The October 2011 issue of the ABA Journal Magazine features an interesting article about the IFC ‘s Alternative Dispute Resolution project in Pakistan. In 2005, a pilot commercial mediation center was opened in Karachi. This center is expected to serve as the model for conflict mediation in Pakistan and throughout the entire Middle East and North Africa Region.
Here is an excerpt:
Backlogged courts, litigation-happy parties and risk-averse businesses may sound like the sorts of problems plaguing the U.S. legal system, but it’s also true in Pakistan, where a branch of the World Bank has been trying to convince lawyers that alternative dispute resolution may be a solution.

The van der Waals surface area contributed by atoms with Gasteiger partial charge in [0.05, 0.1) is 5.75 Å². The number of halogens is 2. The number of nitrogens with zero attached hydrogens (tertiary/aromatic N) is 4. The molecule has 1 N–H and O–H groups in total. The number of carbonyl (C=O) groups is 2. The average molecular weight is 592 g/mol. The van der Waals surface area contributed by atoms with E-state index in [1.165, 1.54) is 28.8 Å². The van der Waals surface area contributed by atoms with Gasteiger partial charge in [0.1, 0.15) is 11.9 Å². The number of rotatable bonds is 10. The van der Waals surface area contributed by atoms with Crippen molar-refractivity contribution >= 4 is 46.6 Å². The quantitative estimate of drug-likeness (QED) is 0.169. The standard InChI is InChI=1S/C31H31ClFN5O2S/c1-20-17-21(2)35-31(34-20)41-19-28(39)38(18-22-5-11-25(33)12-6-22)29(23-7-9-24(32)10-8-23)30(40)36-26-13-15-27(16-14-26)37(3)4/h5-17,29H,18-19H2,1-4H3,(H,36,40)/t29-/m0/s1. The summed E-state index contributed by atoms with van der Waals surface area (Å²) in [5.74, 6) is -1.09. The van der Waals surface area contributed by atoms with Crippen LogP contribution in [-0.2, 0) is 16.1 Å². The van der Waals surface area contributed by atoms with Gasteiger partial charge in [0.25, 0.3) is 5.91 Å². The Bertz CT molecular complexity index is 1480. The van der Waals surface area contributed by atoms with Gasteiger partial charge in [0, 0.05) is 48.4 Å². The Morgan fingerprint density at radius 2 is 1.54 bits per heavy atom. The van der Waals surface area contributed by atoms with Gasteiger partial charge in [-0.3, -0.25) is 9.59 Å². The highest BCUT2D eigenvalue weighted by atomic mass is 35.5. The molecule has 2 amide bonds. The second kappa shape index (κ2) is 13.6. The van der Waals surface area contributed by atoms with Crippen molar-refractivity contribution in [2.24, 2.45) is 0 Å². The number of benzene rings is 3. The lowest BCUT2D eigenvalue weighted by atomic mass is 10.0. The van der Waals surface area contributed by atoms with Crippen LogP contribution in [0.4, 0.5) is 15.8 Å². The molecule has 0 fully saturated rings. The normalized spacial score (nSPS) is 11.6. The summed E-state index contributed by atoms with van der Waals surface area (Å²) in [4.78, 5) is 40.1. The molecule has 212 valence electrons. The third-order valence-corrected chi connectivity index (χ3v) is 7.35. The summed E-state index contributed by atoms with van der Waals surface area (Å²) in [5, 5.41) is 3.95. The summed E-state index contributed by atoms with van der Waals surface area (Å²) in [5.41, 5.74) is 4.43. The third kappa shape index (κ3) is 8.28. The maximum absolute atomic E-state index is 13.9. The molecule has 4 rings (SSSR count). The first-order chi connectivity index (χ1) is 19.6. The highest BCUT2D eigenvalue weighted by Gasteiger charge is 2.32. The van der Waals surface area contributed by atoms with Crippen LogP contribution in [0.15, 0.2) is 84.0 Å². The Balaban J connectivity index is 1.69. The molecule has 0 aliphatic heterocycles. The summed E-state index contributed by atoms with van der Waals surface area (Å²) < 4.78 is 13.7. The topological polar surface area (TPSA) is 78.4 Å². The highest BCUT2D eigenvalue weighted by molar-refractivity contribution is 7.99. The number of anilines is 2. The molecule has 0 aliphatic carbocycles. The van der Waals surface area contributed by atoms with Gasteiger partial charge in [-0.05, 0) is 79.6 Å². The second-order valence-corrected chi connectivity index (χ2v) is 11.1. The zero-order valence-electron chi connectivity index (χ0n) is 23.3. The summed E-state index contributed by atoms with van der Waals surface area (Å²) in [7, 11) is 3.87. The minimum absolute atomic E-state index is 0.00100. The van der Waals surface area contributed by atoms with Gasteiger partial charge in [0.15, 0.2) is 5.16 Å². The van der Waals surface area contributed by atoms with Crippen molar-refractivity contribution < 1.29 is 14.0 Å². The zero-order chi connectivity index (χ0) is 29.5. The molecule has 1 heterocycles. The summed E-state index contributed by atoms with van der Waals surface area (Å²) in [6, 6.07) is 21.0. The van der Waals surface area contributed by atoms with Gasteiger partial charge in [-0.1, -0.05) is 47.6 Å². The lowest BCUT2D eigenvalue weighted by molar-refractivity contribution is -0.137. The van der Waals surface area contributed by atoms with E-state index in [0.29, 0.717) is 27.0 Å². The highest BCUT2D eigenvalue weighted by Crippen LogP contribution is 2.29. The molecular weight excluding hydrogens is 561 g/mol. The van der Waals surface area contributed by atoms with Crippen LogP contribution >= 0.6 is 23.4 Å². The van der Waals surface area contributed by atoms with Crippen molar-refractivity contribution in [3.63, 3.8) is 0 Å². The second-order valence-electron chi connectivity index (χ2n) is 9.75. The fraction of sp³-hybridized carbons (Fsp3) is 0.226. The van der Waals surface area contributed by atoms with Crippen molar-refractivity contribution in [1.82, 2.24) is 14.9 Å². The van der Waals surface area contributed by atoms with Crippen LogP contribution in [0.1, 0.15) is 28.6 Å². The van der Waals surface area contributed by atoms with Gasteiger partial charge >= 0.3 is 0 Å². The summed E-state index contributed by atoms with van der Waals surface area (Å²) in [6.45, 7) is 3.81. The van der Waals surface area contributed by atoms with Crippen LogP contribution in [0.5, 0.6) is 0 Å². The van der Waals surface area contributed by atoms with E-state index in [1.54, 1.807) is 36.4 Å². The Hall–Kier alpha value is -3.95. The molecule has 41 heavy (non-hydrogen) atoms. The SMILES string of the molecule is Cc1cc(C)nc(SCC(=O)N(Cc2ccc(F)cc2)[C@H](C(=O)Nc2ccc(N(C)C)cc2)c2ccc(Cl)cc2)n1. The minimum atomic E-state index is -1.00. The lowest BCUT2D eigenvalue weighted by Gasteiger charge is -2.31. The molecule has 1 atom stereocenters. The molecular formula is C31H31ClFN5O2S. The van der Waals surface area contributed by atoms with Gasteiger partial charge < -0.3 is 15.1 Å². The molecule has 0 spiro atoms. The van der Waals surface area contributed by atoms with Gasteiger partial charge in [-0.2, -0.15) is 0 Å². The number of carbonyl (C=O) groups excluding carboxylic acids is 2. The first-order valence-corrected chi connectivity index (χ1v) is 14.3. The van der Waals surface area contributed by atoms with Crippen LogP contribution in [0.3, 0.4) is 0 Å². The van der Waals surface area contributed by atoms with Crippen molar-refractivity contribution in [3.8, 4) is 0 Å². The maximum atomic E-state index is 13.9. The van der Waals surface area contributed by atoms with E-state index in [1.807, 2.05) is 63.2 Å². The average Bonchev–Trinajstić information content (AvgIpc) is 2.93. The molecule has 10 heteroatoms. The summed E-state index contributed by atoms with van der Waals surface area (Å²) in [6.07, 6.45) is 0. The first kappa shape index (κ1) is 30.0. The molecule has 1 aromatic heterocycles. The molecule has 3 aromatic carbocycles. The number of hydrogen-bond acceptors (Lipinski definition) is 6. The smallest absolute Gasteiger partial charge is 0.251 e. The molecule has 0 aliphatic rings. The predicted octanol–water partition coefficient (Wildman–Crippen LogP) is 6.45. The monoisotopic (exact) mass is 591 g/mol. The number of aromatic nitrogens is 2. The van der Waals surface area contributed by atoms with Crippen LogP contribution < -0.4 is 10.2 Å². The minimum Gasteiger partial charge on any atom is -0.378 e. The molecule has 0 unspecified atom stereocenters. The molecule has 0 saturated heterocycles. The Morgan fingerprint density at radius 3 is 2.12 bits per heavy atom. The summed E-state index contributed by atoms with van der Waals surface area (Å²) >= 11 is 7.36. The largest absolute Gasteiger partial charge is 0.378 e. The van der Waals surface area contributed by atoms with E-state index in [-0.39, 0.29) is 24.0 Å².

The International Finance Corp. started promoting ADR in Pakistan in 2005 when it began helping to establish the Karachi Centre for Dispute Resolution. The IFC, which works to encourage economic investment, became involved because of the business climate there. Roughly 90 percent of commercial cases in Pakistan go to trial, and the court backlog is estimated to be near 1.5 million cases, says Atlanta lawyer Glenn Hendrix, a past chair of the ABA’s International Law Section who has been traveling to Karachi to help train Pakistani lawyers in mediation.
Read the full article here.